“My over-arching message to those elected in October 2022 is succinct: Get the water part right in a changing climate, and you will be amazed how other parts of the community resiliency puzzle then fall into place. A supporting message is this: Our land ethic has consequences for water. This means elected representatives need to understand why development practices disconnect the water balance pathways that power stream-ecology. They also need to understand why a water-first approach to green infrastructure can reconnect the two,” stated Kim Stephens.

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    YEAR IN REVIEW: Effective and affordable solutions for resilient community design


    “As each new generation inherits the world, vital knowledge is forgotten. Generational amnesia has profound effects on the way that we see the world. The challenge is to overcome generational amnesia so that communities learn from past experience, apply this knowledge, and achieve better policy and financial outcomes,” stated Kim Stephens. “The end of the calendar year is a time for reflection. People learn from stories. For this reason, our editorial emphasis is on sharing the ‘stories behind the stories’ of those who lead by example.”

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    GEORGIA BASIN INTER-REGIONAL EDUCATION INITIATIVE, A UNIQUE MECHANISM FOR LOCAL GOVERNMENT COLLABORATION: “Growing a network based on shared aspirations, and delivering results across organizational boundaries differs in every way from building an organization in any conventional sense.” – Derek Richmond, Partnership for Water Sustainability in BC


    “We knew that intuitively but it helps when a ‘neutral’ party says that. For me, the biggest takeaway from our conversation concerns the ‘what, how and who’ as the current leadership of the Partnership looks ahead to pass the baton.. Using the Ambassadors Program as the example of WHAT; – this was the breakthrough to articulate our need for succession planning and sustainability of the network. The WHO now becomes obvious as the ambassadors themselves. The HOW is now clear too, by looking back at what we were successful with in the past,” stated Derek Richmond.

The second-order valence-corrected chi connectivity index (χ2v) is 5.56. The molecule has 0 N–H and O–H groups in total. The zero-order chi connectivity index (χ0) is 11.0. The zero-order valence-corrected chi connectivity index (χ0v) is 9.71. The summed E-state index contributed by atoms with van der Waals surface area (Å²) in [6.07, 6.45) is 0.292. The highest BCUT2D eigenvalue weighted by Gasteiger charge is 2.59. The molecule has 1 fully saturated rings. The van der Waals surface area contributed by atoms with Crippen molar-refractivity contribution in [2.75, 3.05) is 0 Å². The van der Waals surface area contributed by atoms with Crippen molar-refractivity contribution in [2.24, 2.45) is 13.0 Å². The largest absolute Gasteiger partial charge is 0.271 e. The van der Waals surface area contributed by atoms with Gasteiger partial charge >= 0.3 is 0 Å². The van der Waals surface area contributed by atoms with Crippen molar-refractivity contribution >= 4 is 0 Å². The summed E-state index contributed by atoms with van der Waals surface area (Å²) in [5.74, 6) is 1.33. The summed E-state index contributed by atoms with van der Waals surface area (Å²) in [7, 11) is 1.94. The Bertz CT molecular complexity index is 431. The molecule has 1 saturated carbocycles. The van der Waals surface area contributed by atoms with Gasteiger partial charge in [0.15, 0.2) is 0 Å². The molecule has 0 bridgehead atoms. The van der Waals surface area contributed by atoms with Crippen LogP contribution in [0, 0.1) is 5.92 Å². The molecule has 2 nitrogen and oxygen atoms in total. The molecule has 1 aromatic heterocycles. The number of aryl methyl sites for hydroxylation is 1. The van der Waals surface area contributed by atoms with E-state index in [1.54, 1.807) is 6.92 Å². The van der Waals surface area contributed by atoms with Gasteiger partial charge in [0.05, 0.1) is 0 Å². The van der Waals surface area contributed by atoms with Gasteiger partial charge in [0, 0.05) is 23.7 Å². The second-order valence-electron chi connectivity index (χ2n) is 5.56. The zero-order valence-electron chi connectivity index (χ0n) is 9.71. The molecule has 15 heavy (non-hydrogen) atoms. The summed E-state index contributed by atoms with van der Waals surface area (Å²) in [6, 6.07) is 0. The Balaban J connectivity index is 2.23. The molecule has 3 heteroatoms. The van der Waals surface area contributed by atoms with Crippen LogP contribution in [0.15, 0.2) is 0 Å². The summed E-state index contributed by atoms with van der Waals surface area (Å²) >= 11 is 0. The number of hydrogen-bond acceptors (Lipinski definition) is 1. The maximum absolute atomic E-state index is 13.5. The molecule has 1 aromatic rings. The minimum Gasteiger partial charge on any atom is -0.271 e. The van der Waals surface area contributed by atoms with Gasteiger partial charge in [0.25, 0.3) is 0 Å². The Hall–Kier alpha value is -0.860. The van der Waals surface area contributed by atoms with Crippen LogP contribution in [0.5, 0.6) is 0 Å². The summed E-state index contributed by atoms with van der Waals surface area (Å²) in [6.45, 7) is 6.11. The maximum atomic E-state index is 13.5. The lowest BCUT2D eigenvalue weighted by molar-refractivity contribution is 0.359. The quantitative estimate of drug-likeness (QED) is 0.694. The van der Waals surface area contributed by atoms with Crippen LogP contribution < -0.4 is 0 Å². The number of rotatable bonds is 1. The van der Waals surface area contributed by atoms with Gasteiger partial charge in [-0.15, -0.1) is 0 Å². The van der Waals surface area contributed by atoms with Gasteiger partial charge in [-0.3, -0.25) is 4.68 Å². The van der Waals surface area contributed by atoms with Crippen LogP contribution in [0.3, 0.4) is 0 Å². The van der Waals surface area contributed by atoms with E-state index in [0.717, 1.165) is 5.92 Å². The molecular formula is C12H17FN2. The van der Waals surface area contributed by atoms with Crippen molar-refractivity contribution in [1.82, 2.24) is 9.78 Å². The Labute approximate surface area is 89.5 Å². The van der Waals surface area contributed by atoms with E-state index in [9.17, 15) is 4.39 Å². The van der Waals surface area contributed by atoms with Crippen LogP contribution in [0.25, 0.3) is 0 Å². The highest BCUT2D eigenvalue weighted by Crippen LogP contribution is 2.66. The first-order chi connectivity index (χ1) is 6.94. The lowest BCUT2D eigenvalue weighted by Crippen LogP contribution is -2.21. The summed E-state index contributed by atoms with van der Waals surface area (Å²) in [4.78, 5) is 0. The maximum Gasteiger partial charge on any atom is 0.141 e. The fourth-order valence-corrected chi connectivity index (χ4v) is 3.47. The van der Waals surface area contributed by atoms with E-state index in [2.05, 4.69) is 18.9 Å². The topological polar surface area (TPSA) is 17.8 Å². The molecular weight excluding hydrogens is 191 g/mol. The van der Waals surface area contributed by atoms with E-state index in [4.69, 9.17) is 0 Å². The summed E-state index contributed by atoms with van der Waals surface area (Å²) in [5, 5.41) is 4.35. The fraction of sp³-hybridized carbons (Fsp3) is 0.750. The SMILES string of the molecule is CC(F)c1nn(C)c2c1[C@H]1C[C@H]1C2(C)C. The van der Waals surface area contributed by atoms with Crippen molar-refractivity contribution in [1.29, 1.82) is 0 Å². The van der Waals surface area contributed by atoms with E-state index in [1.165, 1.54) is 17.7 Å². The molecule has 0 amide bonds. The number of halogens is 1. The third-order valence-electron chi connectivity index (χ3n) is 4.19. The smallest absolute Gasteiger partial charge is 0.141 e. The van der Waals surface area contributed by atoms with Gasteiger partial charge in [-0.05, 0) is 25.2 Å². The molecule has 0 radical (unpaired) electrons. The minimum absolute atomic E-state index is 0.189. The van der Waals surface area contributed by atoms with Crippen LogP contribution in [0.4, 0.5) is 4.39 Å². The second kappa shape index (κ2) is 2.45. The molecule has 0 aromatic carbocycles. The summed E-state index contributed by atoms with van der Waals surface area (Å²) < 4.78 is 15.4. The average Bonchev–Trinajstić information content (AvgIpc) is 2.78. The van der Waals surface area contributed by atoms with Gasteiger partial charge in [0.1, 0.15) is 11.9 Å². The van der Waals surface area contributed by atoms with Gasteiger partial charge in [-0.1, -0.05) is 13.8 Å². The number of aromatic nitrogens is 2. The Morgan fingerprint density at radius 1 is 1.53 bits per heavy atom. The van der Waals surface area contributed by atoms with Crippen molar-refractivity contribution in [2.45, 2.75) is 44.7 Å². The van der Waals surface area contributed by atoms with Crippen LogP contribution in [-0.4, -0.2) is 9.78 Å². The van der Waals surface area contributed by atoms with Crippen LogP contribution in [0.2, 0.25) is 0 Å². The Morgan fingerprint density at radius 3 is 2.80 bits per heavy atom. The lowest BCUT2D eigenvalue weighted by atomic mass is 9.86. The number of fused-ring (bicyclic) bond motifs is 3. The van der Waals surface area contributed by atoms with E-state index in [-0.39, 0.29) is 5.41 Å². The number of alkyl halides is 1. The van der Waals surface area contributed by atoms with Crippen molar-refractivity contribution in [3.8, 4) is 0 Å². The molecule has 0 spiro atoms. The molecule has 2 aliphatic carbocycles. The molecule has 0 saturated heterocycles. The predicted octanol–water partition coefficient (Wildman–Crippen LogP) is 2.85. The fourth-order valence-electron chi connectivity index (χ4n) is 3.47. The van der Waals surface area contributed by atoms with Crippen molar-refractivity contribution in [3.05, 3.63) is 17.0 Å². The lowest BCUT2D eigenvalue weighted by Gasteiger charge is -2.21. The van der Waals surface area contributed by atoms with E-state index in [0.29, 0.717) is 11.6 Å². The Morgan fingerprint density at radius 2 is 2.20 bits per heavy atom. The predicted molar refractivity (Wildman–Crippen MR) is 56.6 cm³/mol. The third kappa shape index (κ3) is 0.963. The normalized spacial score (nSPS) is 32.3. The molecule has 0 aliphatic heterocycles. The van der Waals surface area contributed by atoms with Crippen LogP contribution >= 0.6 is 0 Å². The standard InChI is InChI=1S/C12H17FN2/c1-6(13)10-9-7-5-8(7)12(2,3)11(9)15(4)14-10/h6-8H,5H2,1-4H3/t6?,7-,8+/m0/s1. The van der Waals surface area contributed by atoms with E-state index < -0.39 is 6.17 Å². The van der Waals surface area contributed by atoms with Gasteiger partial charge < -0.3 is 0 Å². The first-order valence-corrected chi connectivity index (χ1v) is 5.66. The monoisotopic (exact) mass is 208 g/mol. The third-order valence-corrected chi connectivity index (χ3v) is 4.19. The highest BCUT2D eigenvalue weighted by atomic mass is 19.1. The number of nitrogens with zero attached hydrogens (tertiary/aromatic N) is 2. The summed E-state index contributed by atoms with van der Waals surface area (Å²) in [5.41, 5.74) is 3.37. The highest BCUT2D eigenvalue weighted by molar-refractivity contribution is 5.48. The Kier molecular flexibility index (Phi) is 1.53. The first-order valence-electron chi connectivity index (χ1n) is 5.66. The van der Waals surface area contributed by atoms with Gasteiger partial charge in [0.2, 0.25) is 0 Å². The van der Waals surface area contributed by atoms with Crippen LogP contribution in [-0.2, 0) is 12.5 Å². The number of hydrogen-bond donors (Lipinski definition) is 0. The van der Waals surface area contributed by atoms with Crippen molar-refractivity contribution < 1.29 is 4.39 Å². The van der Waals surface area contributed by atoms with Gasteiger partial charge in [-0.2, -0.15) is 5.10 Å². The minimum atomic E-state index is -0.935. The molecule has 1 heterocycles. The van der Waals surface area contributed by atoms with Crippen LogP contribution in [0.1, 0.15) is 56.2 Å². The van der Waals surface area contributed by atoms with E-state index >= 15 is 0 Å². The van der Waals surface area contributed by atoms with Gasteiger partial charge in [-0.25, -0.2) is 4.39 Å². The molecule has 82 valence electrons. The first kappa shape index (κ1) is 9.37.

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    WATER SUSTAINABILITY AND ASSET MANAGEMENT ARE INEXTRICABLY LINKED: “We design and build our communities based on our relationship to water. Our neighbourhoods arise from this relationship,” stated Paul Chapman, Chair of the Watershed Moments Symposia Series


    “Beginning in Nanaimo in 2018, the idea for what has now become the Watershed Moments Symposia Series, started as a modest idea to highlight the successes and challenges of water stewardship in the Nanaimo area. Our discussions led to an expanded common vocabulary. Sustainable Service Delivery, Eco-Assets and Eco-Asset Management, the Ecological Accounting Process, Riparian Deficit, and watershed stewardship are some of the words in our new common tongue. The rabid environmentalist, the cold-hearted accountant and the aloof engineer could come together and focus on a common goal – Water Balance,” stated Paul Chapman.

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    AFFORDABLE AND SUSTAINABLE RE-INVESTMENT IN MUNICIPAL INFRASTRUCTURE IS ESSENTIAL: “Too often, thinking stops after the capital investment is made. Yet everyone needs to be thinking in terms of life-cycle costs,” stated Glen Brown, Chair of Asset Management BC


    “The core document for asset management for BC local governments is Asset Management for Sustainable Service Delivery: A BC Framework. The title is deliberate and important because the ‘function’ and responsibility of Municipal Councils and Regional Boards is Sustainable Service Delivery. The process to support decision making is Asset Management. While much attention and discussion focus on the Asset Management plan or plans, there is much more to the process than just the plan,” stated Glen Brown.